Surprising study finds sharks are key to restoring damaged habitats, fighting climate change

Researchers tested how the absence of tiger sharks could affect seagrass coverage.


Alexandra Kelley | March 22, 2021

Im ok with it as long as they stay out of the lineup

They told me they are ok with you so long as you stay out of their kitchen :wink:

I’ve said it before and I’ll say it again.  I have a good relationship with sharks.  I don’t eat them when they are out of the water, and they don’t eat me when I’m in the water.  So far it’s working out great.

That’s always been my agreement as well. But when I lived in Sonoma County, CA, heart of “The Red Triangle” there were a few times, surfing alone at a notoriously sharky beach when I would just get the heebie-jeebies.  Deal or no deal, I’d just get out of the water when that would happen.

The biggest problem with sharks is they have no manners , there is never a “please may I bite you” or “thanks for the piece of foot” .

So far I only eat Mako sharks.

They are “key” to restoring habitat.  Used to be my habit to eat a"Surfer Burger" (breaded and deep fried shark) once in awhile.  Or going out on the nightly shark run out of Mission Bay.  Bring home your catch and smoke it.

Interesting… here, we have a similar issue, though the obverse of this particular coin . we’ve got an overpopulation of seals. Which appears to be an order of magnitude more than at any time in history, including archaeological evidence dating back a few thousand years. 

How come? They’re protected by law, so they have reproduced madly. And their natural predators increase a lot slower. The Great Whites are the fastest and most prolific, Orcas (who take out seals and are pretty much the only thing that takes out Great Whites) a lot slower and fewer offspring each. 

But we’re getting more and more Great Whites.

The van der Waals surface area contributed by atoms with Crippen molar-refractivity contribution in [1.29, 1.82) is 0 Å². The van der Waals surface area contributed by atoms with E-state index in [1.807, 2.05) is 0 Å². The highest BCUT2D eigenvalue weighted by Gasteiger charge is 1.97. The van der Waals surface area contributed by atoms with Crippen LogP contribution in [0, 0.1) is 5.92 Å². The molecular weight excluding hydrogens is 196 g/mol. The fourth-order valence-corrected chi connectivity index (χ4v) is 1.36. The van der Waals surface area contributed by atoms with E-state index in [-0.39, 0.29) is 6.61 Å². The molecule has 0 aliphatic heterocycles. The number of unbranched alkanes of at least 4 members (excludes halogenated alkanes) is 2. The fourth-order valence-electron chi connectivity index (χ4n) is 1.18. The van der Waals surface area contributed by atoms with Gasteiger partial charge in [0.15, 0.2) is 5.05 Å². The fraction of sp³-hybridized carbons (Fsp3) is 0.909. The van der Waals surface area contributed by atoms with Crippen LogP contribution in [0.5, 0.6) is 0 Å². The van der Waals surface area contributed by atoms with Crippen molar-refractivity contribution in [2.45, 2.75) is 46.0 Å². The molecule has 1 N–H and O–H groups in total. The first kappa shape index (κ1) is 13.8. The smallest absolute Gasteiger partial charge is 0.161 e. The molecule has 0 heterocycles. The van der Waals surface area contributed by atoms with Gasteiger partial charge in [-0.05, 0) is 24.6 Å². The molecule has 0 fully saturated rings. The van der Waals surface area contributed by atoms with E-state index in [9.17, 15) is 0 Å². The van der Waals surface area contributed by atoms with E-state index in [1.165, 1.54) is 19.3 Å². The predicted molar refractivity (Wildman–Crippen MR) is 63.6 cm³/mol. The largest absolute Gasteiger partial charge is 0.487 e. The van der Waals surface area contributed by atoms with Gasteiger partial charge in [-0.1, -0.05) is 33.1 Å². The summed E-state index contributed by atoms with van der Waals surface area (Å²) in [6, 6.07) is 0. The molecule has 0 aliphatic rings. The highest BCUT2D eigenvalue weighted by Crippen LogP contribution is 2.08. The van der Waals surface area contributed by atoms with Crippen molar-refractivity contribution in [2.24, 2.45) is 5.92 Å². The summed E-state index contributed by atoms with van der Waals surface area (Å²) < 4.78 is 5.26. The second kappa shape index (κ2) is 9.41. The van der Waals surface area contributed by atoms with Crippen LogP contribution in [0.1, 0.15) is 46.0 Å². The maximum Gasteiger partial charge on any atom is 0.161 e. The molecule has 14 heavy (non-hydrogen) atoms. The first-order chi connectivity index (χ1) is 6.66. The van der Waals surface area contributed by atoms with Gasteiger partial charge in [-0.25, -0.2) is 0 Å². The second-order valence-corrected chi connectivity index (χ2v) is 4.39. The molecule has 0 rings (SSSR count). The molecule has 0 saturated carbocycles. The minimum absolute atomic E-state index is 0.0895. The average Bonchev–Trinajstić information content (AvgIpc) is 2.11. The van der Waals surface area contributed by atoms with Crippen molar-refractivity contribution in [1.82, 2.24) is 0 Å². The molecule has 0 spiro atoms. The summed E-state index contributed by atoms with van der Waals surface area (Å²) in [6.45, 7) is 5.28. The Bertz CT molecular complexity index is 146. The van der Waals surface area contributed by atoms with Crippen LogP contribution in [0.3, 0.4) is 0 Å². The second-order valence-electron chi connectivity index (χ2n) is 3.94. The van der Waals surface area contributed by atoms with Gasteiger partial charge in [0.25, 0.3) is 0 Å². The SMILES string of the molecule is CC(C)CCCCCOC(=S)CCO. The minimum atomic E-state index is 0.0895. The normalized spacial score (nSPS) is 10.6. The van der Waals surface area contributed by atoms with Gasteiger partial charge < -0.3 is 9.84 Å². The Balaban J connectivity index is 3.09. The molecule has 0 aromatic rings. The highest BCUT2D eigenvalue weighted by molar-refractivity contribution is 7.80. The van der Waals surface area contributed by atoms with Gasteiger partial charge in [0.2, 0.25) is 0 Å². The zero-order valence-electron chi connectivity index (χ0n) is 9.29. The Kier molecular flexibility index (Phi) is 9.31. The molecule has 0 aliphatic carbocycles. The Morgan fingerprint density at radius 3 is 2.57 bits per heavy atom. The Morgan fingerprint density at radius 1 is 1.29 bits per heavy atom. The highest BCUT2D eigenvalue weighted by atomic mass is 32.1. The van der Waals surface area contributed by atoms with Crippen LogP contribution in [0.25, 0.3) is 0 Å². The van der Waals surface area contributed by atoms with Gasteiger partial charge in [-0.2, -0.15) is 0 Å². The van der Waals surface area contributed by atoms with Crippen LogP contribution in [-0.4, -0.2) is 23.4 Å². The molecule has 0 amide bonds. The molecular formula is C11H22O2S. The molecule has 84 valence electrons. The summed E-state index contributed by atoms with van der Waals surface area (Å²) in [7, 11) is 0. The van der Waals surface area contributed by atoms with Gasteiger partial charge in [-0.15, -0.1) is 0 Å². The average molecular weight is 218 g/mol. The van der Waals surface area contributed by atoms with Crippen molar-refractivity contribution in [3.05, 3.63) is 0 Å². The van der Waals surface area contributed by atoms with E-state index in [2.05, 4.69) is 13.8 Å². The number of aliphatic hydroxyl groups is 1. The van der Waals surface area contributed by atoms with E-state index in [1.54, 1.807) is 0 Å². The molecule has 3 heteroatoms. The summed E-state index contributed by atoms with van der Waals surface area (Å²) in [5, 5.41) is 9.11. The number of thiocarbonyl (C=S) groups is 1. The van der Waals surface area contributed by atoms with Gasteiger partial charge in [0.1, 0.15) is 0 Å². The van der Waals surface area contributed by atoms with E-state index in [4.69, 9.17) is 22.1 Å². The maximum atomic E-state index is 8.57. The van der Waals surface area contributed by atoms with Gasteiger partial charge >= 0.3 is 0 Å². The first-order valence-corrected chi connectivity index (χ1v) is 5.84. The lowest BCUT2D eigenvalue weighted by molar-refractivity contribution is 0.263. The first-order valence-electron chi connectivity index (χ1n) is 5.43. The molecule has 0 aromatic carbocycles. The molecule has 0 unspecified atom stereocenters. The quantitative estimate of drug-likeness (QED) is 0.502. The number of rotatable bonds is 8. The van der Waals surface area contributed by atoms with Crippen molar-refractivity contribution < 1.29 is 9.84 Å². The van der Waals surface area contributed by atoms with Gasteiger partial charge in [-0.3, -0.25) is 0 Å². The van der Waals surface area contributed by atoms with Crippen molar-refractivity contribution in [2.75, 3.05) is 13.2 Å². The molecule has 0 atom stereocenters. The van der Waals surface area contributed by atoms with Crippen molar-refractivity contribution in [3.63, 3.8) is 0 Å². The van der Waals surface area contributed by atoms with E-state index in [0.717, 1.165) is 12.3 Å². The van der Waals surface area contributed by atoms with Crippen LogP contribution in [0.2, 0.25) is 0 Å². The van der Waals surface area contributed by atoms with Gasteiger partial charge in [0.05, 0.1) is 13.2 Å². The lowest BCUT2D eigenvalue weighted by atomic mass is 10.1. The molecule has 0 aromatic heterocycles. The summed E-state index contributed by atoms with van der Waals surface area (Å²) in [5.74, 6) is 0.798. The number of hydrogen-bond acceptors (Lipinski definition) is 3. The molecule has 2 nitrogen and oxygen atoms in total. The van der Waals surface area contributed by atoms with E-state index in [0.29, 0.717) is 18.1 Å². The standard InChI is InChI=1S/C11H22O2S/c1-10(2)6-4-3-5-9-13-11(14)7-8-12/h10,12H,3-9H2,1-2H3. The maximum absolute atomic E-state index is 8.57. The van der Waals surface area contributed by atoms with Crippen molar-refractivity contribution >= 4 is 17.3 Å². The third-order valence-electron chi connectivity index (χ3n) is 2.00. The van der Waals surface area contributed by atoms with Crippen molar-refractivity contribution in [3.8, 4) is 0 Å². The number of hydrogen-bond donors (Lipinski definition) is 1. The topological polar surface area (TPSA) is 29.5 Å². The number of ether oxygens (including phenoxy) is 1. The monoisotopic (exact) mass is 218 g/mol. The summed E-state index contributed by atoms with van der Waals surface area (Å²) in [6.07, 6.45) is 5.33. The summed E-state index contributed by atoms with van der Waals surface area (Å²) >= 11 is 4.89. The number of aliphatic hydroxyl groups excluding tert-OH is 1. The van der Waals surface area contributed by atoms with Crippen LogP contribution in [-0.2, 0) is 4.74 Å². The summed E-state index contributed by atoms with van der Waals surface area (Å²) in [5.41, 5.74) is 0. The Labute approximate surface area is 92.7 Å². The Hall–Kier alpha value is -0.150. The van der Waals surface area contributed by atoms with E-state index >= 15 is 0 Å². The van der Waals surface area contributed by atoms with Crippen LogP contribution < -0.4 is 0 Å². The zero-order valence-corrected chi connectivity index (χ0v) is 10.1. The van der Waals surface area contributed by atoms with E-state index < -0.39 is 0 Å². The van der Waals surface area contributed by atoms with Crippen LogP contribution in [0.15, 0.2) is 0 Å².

Unfortunately, other things look like seals swimming on the surface, like human swimmers, boogie board types and ( uh oh) kneeboarders like me, with our fins and all. Mister Shark comes up to have a taste and equally unfortunately by the time he’s discovered that I’m not a seal and instead old and stringy,  I’m discovering that paddling for shore is a lot less efficient with less legs or circulatory fluid. This has rather put off the sun and fun beachgoers and in turn the tourist businesses. Not least the surf biz. 

Then, well, figure 50,000 plus 100 kg seals, eating something like 10% of their bodyweight in fish every day. As they’re not 100% efficient, at least half of what went in comes out with water quality suffering. Fishermen are unhappy and water quality folks likewise. The seals target smaller, juvenile fish, so inshore populations we were hoping to see recover are instead declining. 

No easy answers. And nobody is quite into patience, they want to wipe out one species or another or both rather than nature taking its course over decades. 

Anybody know of a few hundred orcas looking for a cool place to go? All you can eat buffet? We got just the place…


And almost no one seems to get that you can’t effect or change on thing without changing everything. 

“When we try to pick out anything by itself, we find it hitched to everything else in the Universe.”

~ John Muir ~

And there it is. 

Now, there is always a boom-bust thing going on. For instance, here, in a given year you might see some rabbits.The next year, a lot of rabbits and a few foxes. The next, a lot of both. And after that, more foxes but fewer rabbits, And after that pretty much no rabbits and the foxes are fewer and thin, not doing too well. And after that, you see no foxes but a few rabbits and the cycle begins again.